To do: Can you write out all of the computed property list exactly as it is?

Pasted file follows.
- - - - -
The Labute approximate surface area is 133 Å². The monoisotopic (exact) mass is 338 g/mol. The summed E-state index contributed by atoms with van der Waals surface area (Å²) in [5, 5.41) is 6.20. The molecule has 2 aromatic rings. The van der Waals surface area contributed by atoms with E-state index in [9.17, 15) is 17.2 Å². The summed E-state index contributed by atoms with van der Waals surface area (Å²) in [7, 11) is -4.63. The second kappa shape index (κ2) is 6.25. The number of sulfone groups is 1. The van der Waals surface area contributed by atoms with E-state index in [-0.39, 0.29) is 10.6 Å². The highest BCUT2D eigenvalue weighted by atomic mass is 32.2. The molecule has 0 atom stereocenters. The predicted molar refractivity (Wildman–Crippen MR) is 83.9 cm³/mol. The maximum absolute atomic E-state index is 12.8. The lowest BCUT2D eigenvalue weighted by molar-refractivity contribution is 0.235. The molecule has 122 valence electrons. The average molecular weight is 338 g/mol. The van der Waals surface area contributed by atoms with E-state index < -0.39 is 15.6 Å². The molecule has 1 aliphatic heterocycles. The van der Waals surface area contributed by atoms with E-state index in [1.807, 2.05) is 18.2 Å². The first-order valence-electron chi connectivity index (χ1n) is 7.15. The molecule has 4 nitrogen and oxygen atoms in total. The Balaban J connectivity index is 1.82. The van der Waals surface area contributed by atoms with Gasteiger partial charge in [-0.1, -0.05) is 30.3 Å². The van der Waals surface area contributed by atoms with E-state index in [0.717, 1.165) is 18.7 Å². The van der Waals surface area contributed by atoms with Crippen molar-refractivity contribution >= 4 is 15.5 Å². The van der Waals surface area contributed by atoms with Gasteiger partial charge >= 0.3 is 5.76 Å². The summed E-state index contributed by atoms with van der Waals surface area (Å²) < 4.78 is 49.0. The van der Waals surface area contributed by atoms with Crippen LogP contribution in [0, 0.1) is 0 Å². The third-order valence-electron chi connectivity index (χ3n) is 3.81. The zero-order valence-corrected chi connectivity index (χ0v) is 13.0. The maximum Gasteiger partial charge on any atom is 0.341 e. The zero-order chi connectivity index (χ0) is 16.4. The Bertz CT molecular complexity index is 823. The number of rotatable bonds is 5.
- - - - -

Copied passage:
The Labute approximate surface area is 133 Å². The monoisotopic (exact) mass is 338 g/mol. The summed E-state index contributed by atoms with van der Waals surface area (Å²) in [5, 5.41) is 6.20. The molecule has 2 aromatic rings. The van der Waals surface area contributed by atoms with E-state index in [9.17, 15) is 17.2 Å². The summed E-state index contributed by atoms with van der Waals surface area (Å²) in [7, 11) is -4.63. The second kappa shape index (κ2) is 6.25. The number of sulfone groups is 1. The van der Waals surface area contributed by atoms with E-state index in [-0.39, 0.29) is 10.6 Å². The highest BCUT2D eigenvalue weighted by atomic mass is 32.2. The molecule has 0 atom stereocenters. The predicted molar refractivity (Wildman–Crippen MR) is 83.9 cm³/mol. The maximum absolute atomic E-state index is 12.8. The lowest BCUT2D eigenvalue weighted by molar-refractivity contribution is 0.235. The molecule has 122 valence electrons. The average molecular weight is 338 g/mol. The van der Waals surface area contributed by atoms with E-state index < -0.39 is 15.6 Å². The molecule has 1 aliphatic heterocycles. The van der Waals surface area contributed by atoms with E-state index in [1.807, 2.05) is 18.2 Å². The first-order valence-electron chi connectivity index (χ1n) is 7.15. The molecule has 4 nitrogen and oxygen atoms in total. The Balaban J connectivity index is 1.82. The van der Waals surface area contributed by atoms with Gasteiger partial charge in [-0.1, -0.05) is 30.3 Å². The van der Waals surface area contributed by atoms with E-state index in [0.717, 1.165) is 18.7 Å². The van der Waals surface area contributed by atoms with Crippen molar-refractivity contribution >= 4 is 15.5 Å². The van der Waals surface area contributed by atoms with Gasteiger partial charge >= 0.3 is 5.76 Å². The summed E-state index contributed by atoms with van der Waals surface area (Å²) < 4.78 is 49.0. The van der Waals surface area contributed by atoms with Crippen LogP contribution in [0, 0.1) is 0 Å². The third-order valence-electron chi connectivity index (χ3n) is 3.81. The zero-order valence-corrected chi connectivity index (χ0v) is 13.0. The maximum Gasteiger partial charge on any atom is 0.341 e. The zero-order chi connectivity index (χ0) is 16.4. The Bertz CT molecular complexity index is 823. The number of rotatable bonds is 5.